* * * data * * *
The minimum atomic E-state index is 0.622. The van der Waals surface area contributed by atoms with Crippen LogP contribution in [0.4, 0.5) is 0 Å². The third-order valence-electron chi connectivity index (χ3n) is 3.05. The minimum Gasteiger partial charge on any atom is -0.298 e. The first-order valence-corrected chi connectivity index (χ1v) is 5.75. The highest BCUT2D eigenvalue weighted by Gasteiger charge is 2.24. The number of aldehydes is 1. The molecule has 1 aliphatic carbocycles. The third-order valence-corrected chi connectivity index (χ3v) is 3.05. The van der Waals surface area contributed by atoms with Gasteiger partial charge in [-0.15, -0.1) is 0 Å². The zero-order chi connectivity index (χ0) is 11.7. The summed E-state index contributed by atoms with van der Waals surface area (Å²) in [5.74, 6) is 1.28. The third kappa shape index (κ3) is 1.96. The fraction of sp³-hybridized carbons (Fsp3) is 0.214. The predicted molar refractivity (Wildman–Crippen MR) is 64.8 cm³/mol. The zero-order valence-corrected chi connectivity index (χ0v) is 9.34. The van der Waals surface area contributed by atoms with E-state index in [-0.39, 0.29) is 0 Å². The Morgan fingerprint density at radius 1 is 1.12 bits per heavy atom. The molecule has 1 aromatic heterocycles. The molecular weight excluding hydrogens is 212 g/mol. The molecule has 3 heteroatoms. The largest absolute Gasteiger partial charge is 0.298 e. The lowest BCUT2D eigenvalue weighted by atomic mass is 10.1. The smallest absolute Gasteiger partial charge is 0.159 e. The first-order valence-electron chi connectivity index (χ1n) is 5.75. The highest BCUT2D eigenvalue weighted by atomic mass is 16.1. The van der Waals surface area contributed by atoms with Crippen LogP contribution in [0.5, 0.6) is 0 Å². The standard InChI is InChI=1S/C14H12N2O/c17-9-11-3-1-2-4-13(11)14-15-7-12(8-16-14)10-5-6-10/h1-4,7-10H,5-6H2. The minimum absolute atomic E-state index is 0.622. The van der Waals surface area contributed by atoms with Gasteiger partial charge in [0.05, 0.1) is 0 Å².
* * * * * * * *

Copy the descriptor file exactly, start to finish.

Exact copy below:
The minimum atomic E-state index is 0.622. The van der Waals surface area contributed by atoms with Crippen LogP contribution in [0.4, 0.5) is 0 Å². The third-order valence-electron chi connectivity index (χ3n) is 3.05. The minimum Gasteiger partial charge on any atom is -0.298 e. The first-order valence-corrected chi connectivity index (χ1v) is 5.75. The highest BCUT2D eigenvalue weighted by Gasteiger charge is 2.24. The number of aldehydes is 1. The molecule has 1 aliphatic carbocycles. The third-order valence-corrected chi connectivity index (χ3v) is 3.05. The van der Waals surface area contributed by atoms with Gasteiger partial charge in [-0.15, -0.1) is 0 Å². The zero-order chi connectivity index (χ0) is 11.7. The summed E-state index contributed by atoms with van der Waals surface area (Å²) in [5.74, 6) is 1.28. The third kappa shape index (κ3) is 1.96. The fraction of sp³-hybridized carbons (Fsp3) is 0.214. The predicted molar refractivity (Wildman–Crippen MR) is 64.8 cm³/mol. The zero-order valence-corrected chi connectivity index (χ0v) is 9.34. The van der Waals surface area contributed by atoms with E-state index in [-0.39, 0.29) is 0 Å². The Morgan fingerprint density at radius 1 is 1.12 bits per heavy atom. The molecule has 1 aromatic heterocycles. The molecular weight excluding hydrogens is 212 g/mol. The molecule has 3 heteroatoms. The largest absolute Gasteiger partial charge is 0.298 e. The lowest BCUT2D eigenvalue weighted by atomic mass is 10.1. The smallest absolute Gasteiger partial charge is 0.159 e. The first-order valence-electron chi connectivity index (χ1n) is 5.75. The highest BCUT2D eigenvalue weighted by atomic mass is 16.1. The van der Waals surface area contributed by atoms with Crippen LogP contribution in [0.5, 0.6) is 0 Å². The standard InChI is InChI=1S/C14H12N2O/c17-9-11-3-1-2-4-13(11)14-15-7-12(8-16-14)10-5-6-10/h1-4,7-10H,5-6H2. The minimum absolute atomic E-state index is 0.622. The van der Waals surface area contributed by atoms with Gasteiger partial charge in [0.05, 0.1) is 0 Å².